My Epic railway journey Part 2 – The illegal passage to Russia

We were on the move again after a brief stay in Mongolia. Our next stop was Irkutsk along the Trans-Siberian Railway. Excited about what’s in store for us in the next few days, my friend Choi and I were also a little anxious about our passage to Russia. He noticed the night before our departure that our Russian visa entry date is a day later than our arrival at the border, a small but important detail we missed. We couldn’t re-book our tickets because that required at least three-days advance notice. Despite the mess, we decided to board the train and take our chance at the border.

On the way to the 8:20 PM train to Irkutsk at the Ulan-Bator station.
On the way to the 8:20 PM train to Irkutsk at the Ulan-Bator station.
You can either guess what’s written on the ticket or have it translated if you’re lucky enough to find someone who can. The best way is to activate that App on your your smart phone to scan and translate.
There was only one Russian car attached to the train so it was easy for us to find it. The rest were Mongolian cars.
The Mongolian car.
The Mongolian car.

A few minutes after the train left Ulan-Bator, we asked the Provodnitsa through the help of another passenger who translated for us if we could get off at the Mongolian border and then wait the following day to catch a bus to Naushki, in the Russian border. The Provodnitsa said we can stay on the train but we might need to pay a penalty upon entering Russia. With that option we became less anxious, however there was the cost of the penalty to consider. Still, we managed to find humor in our situation and surprisingly, slept soundly that evening.

I liked our compartment in this train better than the one from China. It was newer. The seat’s wide backrest folds down and transforms into the bed. There is enough storage space under the seats and over the compartment door.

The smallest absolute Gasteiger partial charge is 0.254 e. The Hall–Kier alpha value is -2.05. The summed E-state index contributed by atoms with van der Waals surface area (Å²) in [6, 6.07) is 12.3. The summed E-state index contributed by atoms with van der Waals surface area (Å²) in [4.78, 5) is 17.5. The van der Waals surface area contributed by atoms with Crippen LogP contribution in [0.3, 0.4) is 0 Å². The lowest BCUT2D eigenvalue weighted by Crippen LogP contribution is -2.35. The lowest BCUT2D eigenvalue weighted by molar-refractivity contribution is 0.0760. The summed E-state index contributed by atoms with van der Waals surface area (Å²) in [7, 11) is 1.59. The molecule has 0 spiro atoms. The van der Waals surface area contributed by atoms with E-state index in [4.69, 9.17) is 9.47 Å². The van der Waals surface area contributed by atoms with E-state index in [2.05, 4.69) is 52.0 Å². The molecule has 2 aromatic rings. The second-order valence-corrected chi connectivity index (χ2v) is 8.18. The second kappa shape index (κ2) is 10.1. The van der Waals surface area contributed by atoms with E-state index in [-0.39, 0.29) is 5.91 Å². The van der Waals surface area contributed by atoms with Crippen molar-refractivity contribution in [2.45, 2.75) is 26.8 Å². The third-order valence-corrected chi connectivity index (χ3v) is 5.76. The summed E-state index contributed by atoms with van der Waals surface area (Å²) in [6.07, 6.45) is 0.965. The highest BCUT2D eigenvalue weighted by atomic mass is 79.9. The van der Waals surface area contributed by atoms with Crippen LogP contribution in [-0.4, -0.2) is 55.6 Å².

By early next day, we were at the Mongolian border where immigration procedures went without a hitch.

Suche Bator. The Mongolian border. Train toilets are locked during stops, but there are clean ones at the station passengers can use.
The long train with multicoloured cars. Ours was silver, the blue one is the luxurious Golden Eagle.
The Golden Eagle had red carpets to the trains.

The border crossing

It was a fierce looking  female immigration officer who first inspected our passports. Thank goodness she didn’t speak any English that she had two colleagues take over. “Why did you come early?” the tall and younger immigration officer inquired. Choi was about to respond jokingly, but I interrupted and simply said “I don’t know, our agent provided the entry date to the embassy” as I handed over our itinerary and visa invitation letter. A minute later we were off the train and inside the bright yellow yet bleak station where our fingerprints were taken. There were many questions and we were made to sign documents in Russian which made Choi say to me “Do you realize that everything printed in this document is in Russian? What if it says we brought something illegal like drugs” we signed them anyway.

“This paper means you entered Russia illegally but it is not your fault. You will keep a copy” The immigration officer said afterwards. “Do you understand your violation?” he added as he directed our attention to a large board indicating the of list immigration violations and penalties. “Yes. We do and we’re sorry.” We uttered in unison.

After instructing us to pay the lowest fine of $40.00 each at any bank in Russia and to mail the proof of payment (or else we will never ever be able to enter Russia again), the immigration officers smiled and wished us a good trip. In retrospect, our experience at the Russian border crossing was more pleasant compared to the one  at the China-Mongolia crossing that was a pain even under normal circumstances.

Naushki at the Russian border where we got held


We were back on the train after an hour much to the relief of the Australian couple who were so nice to mind our bags while we were away. Our passage cleared,  everyone including the Provodnista was in high spirits.

The mongolian cars detached and now its just the Golden Eagle our train until another set was connected before we left the station.

_BCL1002 copy


This was in one of the small towns in Siberia.



I woke up to this.
My first glimpse of Lake Baikal.


By eight in the morning of the following day, we arrived at Irkutsk.


Our driver was on the platform waiting by our car’s exit.














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from swerve of shore

a travel and photography blog by aaron joel santos

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Travel blog of two overland adventurers and now family travellers. Just because you have kids doesn't mean the adventure stops.


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